This study addresses a significant gap in the implementation of effective tobacco cessation services as recommended by the Community Guide to Preventive Services. The Guide recommends telephone counseling, or """"""""quitlines,"""""""" as a key population-based tobacco control strategy. Currently, all 50 U.S. states have established quitlines. However, only one quitline offers direct counseling in Asian languages. Justifications for the absence of Asian-language services range from the lack of proven protocols for this population to the practical difficulty of staffing a program in multiple Asian languages. The project will translate an experimentally validated, Asian-language, smoking cessation telephone counseling protocol into a multi-state quitline operation. State health departments in California, Hawaii and Colorado will work with the researchers who developed and tested the protocol to create a practical dissemination model. The project aims to demonstrate that collaboration between researchers and policy makers will help to translate research results quickly into real world public health practice. The project involves both dissemination and implementation and has two overlapping phases. In the first phase, researchers will work with three states that are ready to adopt an Asian quitline. Together they will: (1) evaluate the dissemination success of a multi-state model for an Asian quitline in which each state promotes the quitline individually, but a centralized operation provides the counseling service;(2) examine the natural variation in implementation of promotional strategies by comparing smokers'responses to advertising messages in the context of state-specific cessation policies;and (3) test implementation fidelity by comparing the number and length of counseling sessions with those in California's original Asian trial, and with those of participating states'English and Spanish quitlines. In the second phase, researchers will work with the health departments in other states to encourage further dissemination. Specifically, they will: (1) examine the organizational readiness of other state health departments to adopt either the multi-state Asian quitline or to start their own Asian quitlines, and to assess their change in readiness from year 1 to year 3;(2) conduct in-depth interviews with representatives from selected state health departments, state quitline operators, and community organizations to determine their perceptions of barriers to adoption of Asian-language quitlines;and (3) set in motion a process for further dissemination by recruiting at least one additional state to join the multi-state Asian quitline by year 3 of the project. The proposed multi-state quitline project, if implemented successfully, can serve as a model for other states in providing behavioral cessation services to Asian-language smokers, helping to reduce disparities in access to effective treatment for these populations.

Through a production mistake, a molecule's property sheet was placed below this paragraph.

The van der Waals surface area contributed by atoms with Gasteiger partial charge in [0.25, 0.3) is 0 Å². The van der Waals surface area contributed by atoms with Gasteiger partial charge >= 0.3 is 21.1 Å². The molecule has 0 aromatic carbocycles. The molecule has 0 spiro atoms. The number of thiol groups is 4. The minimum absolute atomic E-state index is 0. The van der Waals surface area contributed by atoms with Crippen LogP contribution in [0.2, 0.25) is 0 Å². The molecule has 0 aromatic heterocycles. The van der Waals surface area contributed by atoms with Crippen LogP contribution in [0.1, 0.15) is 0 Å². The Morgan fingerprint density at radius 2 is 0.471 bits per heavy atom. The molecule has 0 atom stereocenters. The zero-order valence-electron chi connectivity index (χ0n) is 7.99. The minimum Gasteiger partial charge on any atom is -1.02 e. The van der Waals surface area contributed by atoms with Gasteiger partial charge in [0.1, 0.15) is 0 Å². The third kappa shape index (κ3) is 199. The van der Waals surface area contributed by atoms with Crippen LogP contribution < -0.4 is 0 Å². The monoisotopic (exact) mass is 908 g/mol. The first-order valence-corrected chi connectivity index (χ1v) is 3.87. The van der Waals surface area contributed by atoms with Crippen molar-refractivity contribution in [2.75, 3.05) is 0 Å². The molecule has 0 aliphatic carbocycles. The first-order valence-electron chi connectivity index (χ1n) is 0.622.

The proposed project aims to translate a proven telephone counseling protocol for Asian language smokers into a multi-state quitline operation. This multi-state quitline can serve as a model for all states in the provision of behavioral counseling services to Asian populations, helping to reduce the disparity in access to treatment by these populations.
|Cummins, Sharon E; Wong, Shiushing; Bonnevie, Erika et al. (2015) A Multistate Asian-Language Tobacco Quitline: Addressing a Disparity in Access to Care. Am J Public Health 105:2150-5|
|Zhuang, Yue-Lin; Cummins, Sharon E; Lee, Hye-ryeon et al. (2012) Perceived barriers to adopting an Asian-language quitline service: a survey of state funding agencies. J Community Health 37:1058-65|